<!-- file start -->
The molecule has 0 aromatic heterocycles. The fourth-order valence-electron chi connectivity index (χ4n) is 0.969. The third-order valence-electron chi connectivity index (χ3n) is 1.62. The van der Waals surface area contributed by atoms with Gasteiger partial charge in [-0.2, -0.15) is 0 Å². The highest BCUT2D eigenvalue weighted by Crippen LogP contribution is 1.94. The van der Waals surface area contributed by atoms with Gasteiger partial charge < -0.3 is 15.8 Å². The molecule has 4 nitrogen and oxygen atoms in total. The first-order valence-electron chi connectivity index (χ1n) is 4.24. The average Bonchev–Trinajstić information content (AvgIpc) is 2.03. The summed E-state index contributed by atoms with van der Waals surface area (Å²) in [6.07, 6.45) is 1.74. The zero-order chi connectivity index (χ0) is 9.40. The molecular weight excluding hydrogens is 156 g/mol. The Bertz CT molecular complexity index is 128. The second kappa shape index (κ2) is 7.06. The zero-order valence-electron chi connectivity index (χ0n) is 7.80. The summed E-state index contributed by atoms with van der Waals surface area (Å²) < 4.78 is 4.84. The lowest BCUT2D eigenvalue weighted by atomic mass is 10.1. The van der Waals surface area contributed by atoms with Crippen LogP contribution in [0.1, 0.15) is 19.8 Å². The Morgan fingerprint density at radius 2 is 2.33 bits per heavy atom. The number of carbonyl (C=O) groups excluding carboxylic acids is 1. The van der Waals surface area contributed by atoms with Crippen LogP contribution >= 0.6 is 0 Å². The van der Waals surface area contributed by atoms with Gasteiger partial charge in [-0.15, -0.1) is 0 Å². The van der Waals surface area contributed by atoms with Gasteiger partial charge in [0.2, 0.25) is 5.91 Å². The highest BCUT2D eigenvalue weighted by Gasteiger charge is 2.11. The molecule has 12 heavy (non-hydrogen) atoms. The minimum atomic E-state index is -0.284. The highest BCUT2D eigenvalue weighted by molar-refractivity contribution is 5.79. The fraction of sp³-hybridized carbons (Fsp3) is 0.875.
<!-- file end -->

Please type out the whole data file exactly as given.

The molecule has 0 aromatic heterocycles. The fourth-order valence-electron chi connectivity index (χ4n) is 0.969. The third-order valence-electron chi connectivity index (χ3n) is 1.62. The van der Waals surface area contributed by atoms with Gasteiger partial charge in [-0.2, -0.15) is 0 Å². The highest BCUT2D eigenvalue weighted by Crippen LogP contribution is 1.94. The van der Waals surface area contributed by atoms with Gasteiger partial charge < -0.3 is 15.8 Å². The molecule has 4 nitrogen and oxygen atoms in total. The first-order valence-electron chi connectivity index (χ1n) is 4.24. The average Bonchev–Trinajstić information content (AvgIpc) is 2.03. The summed E-state index contributed by atoms with van der Waals surface area (Å²) in [6.07, 6.45) is 1.74. The zero-order chi connectivity index (χ0) is 9.40. The molecular weight excluding hydrogens is 156 g/mol. The Bertz CT molecular complexity index is 128. The second kappa shape index (κ2) is 7.06. The zero-order valence-electron chi connectivity index (χ0n) is 7.80. The summed E-state index contributed by atoms with van der Waals surface area (Å²) < 4.78 is 4.84. The lowest BCUT2D eigenvalue weighted by atomic mass is 10.1. The van der Waals surface area contributed by atoms with Crippen LogP contribution in [0.1, 0.15) is 19.8 Å². The Morgan fingerprint density at radius 2 is 2.33 bits per heavy atom. The number of carbonyl (C=O) groups excluding carboxylic acids is 1. The van der Waals surface area contributed by atoms with Crippen LogP contribution >= 0.6 is 0 Å². The van der Waals surface area contributed by atoms with Gasteiger partial charge in [-0.15, -0.1) is 0 Å². The van der Waals surface area contributed by atoms with Gasteiger partial charge in [0.2, 0.25) is 5.91 Å². The highest BCUT2D eigenvalue weighted by Gasteiger charge is 2.11. The molecule has 12 heavy (non-hydrogen) atoms. The minimum atomic E-state index is -0.284. The highest BCUT2D eigenvalue weighted by molar-refractivity contribution is 5.79. The fraction of sp³-hybridized carbons (Fsp3) is 0.875.